Andrew O’Hagan reviews 50 Shades of Grey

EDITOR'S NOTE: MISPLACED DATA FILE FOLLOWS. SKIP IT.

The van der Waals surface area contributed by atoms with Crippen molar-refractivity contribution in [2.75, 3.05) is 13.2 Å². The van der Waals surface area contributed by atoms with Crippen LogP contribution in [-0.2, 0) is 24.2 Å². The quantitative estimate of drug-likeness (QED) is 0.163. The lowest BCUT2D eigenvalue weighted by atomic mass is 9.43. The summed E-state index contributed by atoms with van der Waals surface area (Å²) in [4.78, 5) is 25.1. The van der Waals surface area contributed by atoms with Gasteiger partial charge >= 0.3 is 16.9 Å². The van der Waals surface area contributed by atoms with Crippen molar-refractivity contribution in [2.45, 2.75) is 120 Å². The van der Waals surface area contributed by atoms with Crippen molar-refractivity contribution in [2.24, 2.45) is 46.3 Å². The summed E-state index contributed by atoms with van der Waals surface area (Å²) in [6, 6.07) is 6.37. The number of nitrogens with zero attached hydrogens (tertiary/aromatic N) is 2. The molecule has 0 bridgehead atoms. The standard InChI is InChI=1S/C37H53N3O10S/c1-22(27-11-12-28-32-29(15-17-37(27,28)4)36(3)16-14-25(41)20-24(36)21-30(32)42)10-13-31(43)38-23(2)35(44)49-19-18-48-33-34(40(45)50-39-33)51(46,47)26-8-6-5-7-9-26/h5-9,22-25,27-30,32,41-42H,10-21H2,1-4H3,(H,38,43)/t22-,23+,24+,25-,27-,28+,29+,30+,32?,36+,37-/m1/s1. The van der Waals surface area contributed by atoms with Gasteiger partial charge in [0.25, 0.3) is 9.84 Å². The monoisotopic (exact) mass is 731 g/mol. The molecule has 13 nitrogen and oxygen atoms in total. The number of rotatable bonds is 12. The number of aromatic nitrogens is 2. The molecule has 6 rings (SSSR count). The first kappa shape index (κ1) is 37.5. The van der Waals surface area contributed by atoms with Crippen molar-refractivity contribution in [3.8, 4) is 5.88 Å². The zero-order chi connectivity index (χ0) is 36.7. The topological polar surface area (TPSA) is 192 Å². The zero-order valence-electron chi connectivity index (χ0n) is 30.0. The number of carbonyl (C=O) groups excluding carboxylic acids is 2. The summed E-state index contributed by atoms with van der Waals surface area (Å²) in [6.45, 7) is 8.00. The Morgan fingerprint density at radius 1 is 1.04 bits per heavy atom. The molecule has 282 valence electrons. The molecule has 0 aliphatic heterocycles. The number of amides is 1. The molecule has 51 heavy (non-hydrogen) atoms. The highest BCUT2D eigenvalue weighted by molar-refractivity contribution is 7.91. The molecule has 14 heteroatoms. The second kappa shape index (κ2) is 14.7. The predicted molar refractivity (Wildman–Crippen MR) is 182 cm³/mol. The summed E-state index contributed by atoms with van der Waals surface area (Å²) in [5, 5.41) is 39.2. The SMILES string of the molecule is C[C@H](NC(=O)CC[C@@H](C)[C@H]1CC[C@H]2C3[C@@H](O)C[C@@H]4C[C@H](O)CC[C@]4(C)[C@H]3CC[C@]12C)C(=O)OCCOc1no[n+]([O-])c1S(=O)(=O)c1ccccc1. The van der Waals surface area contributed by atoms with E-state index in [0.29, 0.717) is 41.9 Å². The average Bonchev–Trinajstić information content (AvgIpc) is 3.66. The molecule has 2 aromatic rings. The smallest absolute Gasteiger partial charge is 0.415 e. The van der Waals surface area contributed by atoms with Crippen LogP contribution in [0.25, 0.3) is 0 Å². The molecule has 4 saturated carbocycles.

Robbins and Collins liked a plush car with a smooth chassis. They liked champagne and caviar and jets you could shag in. They liked big desks. They liked jacuzzis. But what these gazillion-selling authors liked most was a human being perpetually on the brink of a soaring orgasm. Women just had to be approached, sometimes just looked at, and a ‘shuddering’ event would occur in their ‘sex’. Sometimes it wasn’t called ‘my sex’, and the word ‘clitoris’ made its debut in our lives. Men sometimes had cocks but more usually they had a ‘member’ or a ‘shaft’ or just an ‘erection’. More likely, they had a ‘towering erection’ or a ‘colossal shaft’, and that was worrying. Things didn’t improve a great deal in the 1980s, when women came on TV wearing lakes of lipgloss. Jackie Collins’s sister Joan was chief among them in Dynasty, pouting for England and surrounded by gay men with big hair who were keen to get on with the shafting. By this point in the evolution of the genre, ‘shafting’ could also mean something else, and the enduring aspect of 1980s sex novels was their obsession with new money. Time was when a romantic hero could be a soldier or a doctor or, heaven help us, a priest. But in the age of Jilly Cooper and Judith Krantz he had better be a polo player. Work is for pigs, and anyone without enough money to coat themselves in leisure had no place in a Krantz novel.